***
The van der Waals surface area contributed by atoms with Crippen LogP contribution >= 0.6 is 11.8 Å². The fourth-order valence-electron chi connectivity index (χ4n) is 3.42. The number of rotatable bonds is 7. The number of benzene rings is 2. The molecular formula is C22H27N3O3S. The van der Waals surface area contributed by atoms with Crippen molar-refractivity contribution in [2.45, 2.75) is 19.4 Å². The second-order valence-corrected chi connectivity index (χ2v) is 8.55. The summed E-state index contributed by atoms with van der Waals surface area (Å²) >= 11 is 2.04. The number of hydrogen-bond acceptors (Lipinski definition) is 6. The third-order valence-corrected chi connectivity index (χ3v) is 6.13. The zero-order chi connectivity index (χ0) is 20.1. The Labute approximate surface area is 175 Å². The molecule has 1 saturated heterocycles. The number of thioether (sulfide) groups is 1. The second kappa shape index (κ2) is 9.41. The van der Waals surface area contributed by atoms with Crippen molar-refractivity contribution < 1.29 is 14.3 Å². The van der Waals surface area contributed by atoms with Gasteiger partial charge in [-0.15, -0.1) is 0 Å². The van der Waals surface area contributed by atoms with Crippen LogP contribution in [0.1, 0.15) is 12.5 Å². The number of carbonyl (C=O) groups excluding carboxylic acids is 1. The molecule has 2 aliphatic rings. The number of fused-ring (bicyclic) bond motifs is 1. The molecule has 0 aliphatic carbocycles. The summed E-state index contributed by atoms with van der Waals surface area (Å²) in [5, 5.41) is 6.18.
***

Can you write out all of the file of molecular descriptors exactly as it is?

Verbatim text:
The van der Waals surface area contributed by atoms with Crippen LogP contribution >= 0.6 is 11.8 Å². The fourth-order valence-electron chi connectivity index (χ4n) is 3.42. The number of rotatable bonds is 7. The number of benzene rings is 2. The molecular formula is C22H27N3O3S. The van der Waals surface area contributed by atoms with Crippen molar-refractivity contribution in [2.45, 2.75) is 19.4 Å². The second-order valence-corrected chi connectivity index (χ2v) is 8.55. The summed E-state index contributed by atoms with van der Waals surface area (Å²) >= 11 is 2.04. The number of hydrogen-bond acceptors (Lipinski definition) is 6. The third-order valence-corrected chi connectivity index (χ3v) is 6.13. The zero-order chi connectivity index (χ0) is 20.1. The Labute approximate surface area is 175 Å². The molecule has 1 saturated heterocycles. The number of thioether (sulfide) groups is 1. The second kappa shape index (κ2) is 9.41. The van der Waals surface area contributed by atoms with Crippen molar-refractivity contribution < 1.29 is 14.3 Å². The van der Waals surface area contributed by atoms with Gasteiger partial charge in [-0.15, -0.1) is 0 Å². The van der Waals surface area contributed by atoms with Crippen LogP contribution in [0.1, 0.15) is 12.5 Å². The number of carbonyl (C=O) groups excluding carboxylic acids is 1. The molecule has 2 aliphatic rings. The number of fused-ring (bicyclic) bond motifs is 1. The molecule has 0 aliphatic carbocycles. The summed E-state index contributed by atoms with van der Waals surface area (Å²) in [5, 5.41) is 6.18.